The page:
I also think Nisei Week peaked around that time in terms of its overall draw. Attendance at the parade gradually declined and the carnival, which featured many community groups operating different games or food stands to fundraise, slowly lost those participants and their supporters. Some events evolved (the carnival became more of an outdoor arts and crafts gathering) and others disappeared (the talent show, long gone before my time). The Tofu Festival, organized by the Little Tokyo Service Center (LTSC), proved to be a great draw to the wider community and a boost to Little Tokyo. But LTSC eventually decided it was too much work to put on. Most recently, the Koban and the Little Tokyo Public Safety Association (LTPSA) started its Tanabata Festival, which has created a new attraction.

Of the remaining core Nisei Week activities, what I find most interesting and most admirable is the development of the queen contest. The original Nisei Week Queen, Alice Watanabe, first crowned in 1935, was not someone judged the most beautiful or most poised by a group of celebrities and dignitaries, but was someone who received the most votes. Ballots were distributed by the Little Tokyo merchants, who would give them to their customers after they made purchases. The higher the purchase, the more ballots provided. (Remember, I said that Nisei Week was really a marketing campaign.) This system existed in the post-war until the 1960s, when it turned into a beauty contest, with judges and swimsuits and the whole nine yards.

After the U.S. women’s movement came into fruition, it was pretty clear that this sort of contest under this format was open to public criticism. In the 1980s, Nisei Week eliminated the swimsuit part of the contest, but it was some years before it evolved into something much more worthwhile: a program that emphasizes personal and professional development for its participants. I did not fully appreciate this fact until the last decade when young Nikkei women who I knew made it clear they wanted to be part of the Nisei Week court. These women were all intelligent, ambitious, and community-minded and I didn’t understand why they wanted to be part of what I considered an old-fashioned beauty contest (unless they wanted to be professional entertainers or something).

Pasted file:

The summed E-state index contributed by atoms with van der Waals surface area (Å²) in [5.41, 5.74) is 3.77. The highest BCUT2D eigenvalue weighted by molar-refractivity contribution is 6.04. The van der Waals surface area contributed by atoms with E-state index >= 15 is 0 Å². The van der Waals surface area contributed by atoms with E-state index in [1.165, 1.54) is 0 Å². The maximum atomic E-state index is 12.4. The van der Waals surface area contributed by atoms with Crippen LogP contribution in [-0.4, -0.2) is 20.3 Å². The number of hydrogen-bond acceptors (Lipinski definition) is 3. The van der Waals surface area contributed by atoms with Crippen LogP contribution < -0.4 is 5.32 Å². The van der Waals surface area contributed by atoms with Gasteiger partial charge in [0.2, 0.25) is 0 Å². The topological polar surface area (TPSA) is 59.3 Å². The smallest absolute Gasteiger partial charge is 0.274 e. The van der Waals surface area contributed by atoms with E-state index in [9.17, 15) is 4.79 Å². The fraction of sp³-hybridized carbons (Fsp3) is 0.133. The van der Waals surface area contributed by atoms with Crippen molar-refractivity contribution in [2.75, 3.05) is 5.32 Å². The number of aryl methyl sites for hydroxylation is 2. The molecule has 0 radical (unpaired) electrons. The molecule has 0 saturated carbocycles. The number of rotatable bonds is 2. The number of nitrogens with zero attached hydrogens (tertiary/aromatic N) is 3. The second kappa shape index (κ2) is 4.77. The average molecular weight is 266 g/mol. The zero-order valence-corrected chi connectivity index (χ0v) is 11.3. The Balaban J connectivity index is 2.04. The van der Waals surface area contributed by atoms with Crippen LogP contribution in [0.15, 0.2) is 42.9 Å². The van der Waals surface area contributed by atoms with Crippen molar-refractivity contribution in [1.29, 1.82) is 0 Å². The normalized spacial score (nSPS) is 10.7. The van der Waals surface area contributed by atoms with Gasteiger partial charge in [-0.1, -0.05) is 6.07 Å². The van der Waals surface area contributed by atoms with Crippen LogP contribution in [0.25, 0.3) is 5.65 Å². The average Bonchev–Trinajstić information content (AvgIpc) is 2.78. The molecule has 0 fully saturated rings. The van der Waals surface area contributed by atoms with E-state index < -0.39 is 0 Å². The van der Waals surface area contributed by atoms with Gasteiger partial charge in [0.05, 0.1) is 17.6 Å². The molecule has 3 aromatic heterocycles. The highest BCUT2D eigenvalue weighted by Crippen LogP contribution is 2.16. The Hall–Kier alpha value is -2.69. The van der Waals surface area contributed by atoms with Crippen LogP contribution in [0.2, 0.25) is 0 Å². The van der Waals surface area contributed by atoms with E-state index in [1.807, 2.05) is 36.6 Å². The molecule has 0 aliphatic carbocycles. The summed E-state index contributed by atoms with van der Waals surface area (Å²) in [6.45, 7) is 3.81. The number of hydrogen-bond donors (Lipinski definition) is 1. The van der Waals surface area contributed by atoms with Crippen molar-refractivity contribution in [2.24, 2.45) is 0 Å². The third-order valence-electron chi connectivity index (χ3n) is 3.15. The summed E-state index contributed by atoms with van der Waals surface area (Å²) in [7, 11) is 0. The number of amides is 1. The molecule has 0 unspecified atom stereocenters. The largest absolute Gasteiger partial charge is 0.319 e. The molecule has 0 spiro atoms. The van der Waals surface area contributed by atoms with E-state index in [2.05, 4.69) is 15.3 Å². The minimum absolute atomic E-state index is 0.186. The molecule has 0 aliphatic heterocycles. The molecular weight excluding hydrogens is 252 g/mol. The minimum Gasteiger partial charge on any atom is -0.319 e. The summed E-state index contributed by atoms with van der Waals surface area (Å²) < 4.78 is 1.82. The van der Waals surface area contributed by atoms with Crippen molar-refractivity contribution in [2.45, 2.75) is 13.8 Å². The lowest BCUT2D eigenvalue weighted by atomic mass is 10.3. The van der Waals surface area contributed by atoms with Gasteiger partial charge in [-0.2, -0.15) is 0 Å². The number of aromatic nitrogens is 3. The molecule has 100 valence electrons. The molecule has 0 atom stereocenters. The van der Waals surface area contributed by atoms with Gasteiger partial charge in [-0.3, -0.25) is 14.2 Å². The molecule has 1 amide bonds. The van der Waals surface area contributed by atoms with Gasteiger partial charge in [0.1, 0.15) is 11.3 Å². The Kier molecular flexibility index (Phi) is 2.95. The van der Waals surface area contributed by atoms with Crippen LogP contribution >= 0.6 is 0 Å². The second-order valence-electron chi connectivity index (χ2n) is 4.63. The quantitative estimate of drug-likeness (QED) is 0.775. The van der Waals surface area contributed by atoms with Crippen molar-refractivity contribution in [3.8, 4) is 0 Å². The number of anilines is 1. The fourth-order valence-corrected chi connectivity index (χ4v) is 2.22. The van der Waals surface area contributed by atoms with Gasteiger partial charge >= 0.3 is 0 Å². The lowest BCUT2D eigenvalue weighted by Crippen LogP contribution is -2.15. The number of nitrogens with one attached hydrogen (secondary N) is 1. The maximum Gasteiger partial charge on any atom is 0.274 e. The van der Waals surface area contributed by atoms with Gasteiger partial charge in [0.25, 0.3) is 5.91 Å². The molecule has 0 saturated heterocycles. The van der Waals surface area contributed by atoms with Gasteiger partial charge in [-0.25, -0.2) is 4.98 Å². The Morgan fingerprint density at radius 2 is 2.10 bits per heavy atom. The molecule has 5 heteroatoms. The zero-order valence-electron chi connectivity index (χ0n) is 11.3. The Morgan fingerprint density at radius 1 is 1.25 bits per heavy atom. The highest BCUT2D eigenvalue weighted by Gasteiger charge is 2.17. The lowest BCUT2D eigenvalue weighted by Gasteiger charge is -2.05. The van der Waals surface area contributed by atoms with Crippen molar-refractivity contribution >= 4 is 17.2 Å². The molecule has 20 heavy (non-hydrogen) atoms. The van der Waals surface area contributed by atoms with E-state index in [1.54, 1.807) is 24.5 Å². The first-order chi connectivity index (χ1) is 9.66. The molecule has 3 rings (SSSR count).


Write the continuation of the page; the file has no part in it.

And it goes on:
In reality, the Nisei Week Queen program today provides many opportunities for its participants to learn about their own cultural history as well as pursuing personal development in areas like public speaking, etiquette, time management, and networking. Candidates have the opportunity to travel and represent the festival and the Nikkei community. I was very impressed by the growth of the young women who became part of the Nisei Week court and am pleased that something that was seemed so dated has become something totally relevant to today. If you want a better sense of how the program has evolved, KCET’s Departures series interviewed several former Nisei Week Queens from the post-war era. It is illuminating. Go here:

In the end, I believe Nisei Week still fulfills its original mission: to bring people to Little Tokyo. What has changed, I think, is that it no longer feels compelled to emphasize our Americanism. In fact, I think it has become one of the events where our Japanese American legacy is proudly displayed and shared with those within our community and those in the mainstream. Whether it is the Taiko Gathering or the Street Ondo or the car show, Nisei Week provides a strong platform for Japanese Americans to celebrate their history and cultural heritage.


© 2014 Chris Komai